Click here to watch R.H. THOMSON interview founding Artistic Director CHRISTOPHER NEWTON about Theatre Calgary.
Theatre Calgary traces its origins to the 1960s grassroots movement for local professional theatre. The company formed from the city’s two most prominent amateur theatre groups: Workshop 14 and the Musicians’ and Actors’ Club. Workshop 14 had been founded in 1944 by students of local theatre pioneer Betty Mitchell and took its name from Mitchell’s drama classroom at Western Canada High School. The Musicians’ and Actors’ Club (fondly known as MAC) began as a social club in 1963, with meetings held the basement bar of the derelict Isis movie house on 1st St SW, but members soon took to staging short plays and musical revues in the upstairs hall. Under the leadership of Kenneth Dyba, the two groups merged in 1966 as MAC 14. Then, on July 1st, 1968, MAC 14 became Theatre Calgary, the city’s first fully professional theatre company. Christopher Newton, who would later lead the Shaw Festival for more than two decades, was appointed Theatre Calgary’s first artistic director.
The new company performed in the Betty Mitchell Theatre at the Allied Arts Centre, a converted tractor showroom at 9th Ave and 8th St SW that later became known as the QR Centre. In its first two decades, Theatre Calgary presented a mix of classic and new plays, including premieres by Canadian writers such as John Murrell, W.O. Mitchell, and Sharon Pollock. In 1985, Theatre Calgary became the resident company of the Max Bell Theatre in the new Calgary Centre for the Performing Arts (now Epcor Centre). In this striking new performance space, both grand and intimate, the company dedicated itself to large-scale productions of classics, period pieces, and musicals.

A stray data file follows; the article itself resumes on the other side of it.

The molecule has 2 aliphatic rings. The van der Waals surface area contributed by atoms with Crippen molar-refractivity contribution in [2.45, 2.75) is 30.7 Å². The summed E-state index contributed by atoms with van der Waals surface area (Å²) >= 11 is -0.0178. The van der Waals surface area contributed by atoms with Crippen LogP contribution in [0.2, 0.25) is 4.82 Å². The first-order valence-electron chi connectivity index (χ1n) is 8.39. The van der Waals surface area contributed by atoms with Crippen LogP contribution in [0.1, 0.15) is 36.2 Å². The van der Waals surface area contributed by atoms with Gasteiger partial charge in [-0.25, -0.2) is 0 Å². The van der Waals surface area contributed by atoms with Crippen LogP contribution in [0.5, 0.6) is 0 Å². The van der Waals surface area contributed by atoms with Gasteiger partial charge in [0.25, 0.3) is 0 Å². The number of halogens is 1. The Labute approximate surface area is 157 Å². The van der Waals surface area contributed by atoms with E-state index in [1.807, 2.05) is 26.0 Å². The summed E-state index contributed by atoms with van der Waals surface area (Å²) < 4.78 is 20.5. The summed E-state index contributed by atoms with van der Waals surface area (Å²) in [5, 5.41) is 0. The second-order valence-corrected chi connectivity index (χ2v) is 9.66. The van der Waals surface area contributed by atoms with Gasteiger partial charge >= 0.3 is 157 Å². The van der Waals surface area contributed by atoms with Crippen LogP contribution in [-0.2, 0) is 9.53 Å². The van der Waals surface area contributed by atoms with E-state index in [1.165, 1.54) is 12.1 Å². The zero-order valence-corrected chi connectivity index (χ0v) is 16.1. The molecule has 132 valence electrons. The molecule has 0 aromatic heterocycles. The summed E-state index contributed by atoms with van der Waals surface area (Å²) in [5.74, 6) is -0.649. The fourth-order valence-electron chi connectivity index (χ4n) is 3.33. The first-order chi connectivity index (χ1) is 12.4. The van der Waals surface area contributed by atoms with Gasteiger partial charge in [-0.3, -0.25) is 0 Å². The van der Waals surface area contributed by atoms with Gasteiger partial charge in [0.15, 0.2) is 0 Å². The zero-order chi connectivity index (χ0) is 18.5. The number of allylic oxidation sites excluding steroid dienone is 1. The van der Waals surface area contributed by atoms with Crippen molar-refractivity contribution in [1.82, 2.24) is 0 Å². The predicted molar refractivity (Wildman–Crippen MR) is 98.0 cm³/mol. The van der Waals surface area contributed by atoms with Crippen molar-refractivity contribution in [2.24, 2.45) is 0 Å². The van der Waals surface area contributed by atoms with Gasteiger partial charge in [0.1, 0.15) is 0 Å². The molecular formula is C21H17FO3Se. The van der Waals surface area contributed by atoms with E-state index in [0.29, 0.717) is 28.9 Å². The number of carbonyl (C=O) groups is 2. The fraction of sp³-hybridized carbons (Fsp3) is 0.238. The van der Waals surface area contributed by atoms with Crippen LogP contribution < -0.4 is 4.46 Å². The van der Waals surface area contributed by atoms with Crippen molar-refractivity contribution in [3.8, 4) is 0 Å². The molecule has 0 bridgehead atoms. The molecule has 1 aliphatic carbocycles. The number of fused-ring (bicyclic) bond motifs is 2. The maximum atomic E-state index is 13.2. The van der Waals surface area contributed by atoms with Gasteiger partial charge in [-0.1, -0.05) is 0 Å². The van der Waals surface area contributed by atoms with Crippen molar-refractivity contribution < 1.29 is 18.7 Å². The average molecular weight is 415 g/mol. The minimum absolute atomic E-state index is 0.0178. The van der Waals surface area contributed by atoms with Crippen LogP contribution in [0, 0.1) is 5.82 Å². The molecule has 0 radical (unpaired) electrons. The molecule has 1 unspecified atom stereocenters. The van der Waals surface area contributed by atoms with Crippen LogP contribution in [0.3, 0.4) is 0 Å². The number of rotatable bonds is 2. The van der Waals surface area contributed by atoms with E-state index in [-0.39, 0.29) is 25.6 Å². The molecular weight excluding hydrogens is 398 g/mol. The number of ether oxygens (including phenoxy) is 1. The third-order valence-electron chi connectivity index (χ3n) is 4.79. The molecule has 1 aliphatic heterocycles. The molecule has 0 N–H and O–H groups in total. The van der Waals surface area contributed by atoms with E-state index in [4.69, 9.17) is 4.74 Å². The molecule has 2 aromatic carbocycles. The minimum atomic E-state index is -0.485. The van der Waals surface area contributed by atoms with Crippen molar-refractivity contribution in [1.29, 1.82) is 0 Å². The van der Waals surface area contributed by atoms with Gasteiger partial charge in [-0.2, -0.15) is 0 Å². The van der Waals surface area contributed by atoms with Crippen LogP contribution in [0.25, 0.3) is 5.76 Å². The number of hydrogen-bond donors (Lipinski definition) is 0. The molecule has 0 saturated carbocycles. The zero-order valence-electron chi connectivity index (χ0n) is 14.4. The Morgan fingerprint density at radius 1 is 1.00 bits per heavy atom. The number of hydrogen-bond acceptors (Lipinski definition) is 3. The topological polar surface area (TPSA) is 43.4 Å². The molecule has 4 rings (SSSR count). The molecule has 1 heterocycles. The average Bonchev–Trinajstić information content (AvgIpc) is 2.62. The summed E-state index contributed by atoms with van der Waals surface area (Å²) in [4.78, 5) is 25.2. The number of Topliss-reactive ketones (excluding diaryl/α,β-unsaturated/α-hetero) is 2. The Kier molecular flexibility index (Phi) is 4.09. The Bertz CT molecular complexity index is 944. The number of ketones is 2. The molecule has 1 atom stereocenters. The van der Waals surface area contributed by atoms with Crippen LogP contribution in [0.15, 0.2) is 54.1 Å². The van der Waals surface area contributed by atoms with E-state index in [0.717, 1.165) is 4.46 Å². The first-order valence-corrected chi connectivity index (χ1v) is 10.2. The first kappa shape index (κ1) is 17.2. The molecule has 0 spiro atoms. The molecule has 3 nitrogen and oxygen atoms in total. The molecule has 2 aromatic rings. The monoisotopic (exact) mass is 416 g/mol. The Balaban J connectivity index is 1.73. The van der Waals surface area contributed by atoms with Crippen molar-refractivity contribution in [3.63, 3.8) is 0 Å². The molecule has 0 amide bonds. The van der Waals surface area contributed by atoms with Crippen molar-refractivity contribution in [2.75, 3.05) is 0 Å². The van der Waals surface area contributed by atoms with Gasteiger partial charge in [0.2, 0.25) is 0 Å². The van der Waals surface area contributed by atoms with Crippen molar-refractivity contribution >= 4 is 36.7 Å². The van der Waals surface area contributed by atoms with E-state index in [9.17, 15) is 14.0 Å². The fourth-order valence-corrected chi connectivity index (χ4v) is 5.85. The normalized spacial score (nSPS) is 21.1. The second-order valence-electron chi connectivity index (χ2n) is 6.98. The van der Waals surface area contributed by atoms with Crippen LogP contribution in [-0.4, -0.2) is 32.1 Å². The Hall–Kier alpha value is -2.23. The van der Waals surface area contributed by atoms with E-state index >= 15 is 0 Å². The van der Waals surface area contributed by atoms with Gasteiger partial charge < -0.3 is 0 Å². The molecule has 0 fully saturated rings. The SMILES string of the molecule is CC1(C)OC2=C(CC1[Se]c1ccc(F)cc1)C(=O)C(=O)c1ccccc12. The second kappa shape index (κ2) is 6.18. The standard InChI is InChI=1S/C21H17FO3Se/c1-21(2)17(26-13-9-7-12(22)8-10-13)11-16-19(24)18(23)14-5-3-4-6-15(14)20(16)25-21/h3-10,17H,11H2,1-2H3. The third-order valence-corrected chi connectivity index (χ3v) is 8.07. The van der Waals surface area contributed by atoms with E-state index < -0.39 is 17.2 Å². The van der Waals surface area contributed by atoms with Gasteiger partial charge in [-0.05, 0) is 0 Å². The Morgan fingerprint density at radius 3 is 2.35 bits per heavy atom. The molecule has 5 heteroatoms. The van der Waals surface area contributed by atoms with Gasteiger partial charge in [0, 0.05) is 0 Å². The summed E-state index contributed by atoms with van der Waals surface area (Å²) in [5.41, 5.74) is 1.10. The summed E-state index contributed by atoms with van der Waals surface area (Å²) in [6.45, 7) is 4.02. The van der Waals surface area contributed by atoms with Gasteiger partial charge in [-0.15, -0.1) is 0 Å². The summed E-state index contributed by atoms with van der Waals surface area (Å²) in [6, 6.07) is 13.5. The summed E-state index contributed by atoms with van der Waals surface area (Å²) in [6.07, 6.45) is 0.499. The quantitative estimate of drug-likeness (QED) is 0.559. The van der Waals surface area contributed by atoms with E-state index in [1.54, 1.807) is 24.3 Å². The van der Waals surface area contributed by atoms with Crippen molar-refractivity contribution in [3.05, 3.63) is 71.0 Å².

Dennis Garnhum, Theatre Calgary’s current Artistic Director, was appointed in 2005. Under his artistic leadership, along with company President Tom McCabe, Theatre Calgary has engaged in national and international collaborations with companies such as Soulpepper, the National Arts Centre, and American Conservatory Theater. At the same time, Theatre Calgary’s FUSE Enbridge Play Development Program has led directly to the world premieres of several new Canadian works on the Max Bell stage, including Governor General’s Award nominee Lost – A Memoir. The company has also deepened its commitment to Calgary’s theatre community, presenting an annual co-production in One Yellow Rabbit’s High Performance Rodeo and partnering with Mount Royal University to produce Calgary’s annual outdoor theatre festival, Shakespeare in the Park. As Theatre Calgary approaches its 50th anniversary, we aim to set a national standard for ambitious programming, passionate community engagement, and extraordinary productions.
FRANK MOORE - TRYING, 2006
RENEE AMBER, MARIANNE COPITHORNE, PHILIP WARREN SARSONS - HAY FEVER, 2003
KEVIN BUNDY, CAROLINE CAVE - HOLIDAY, 2000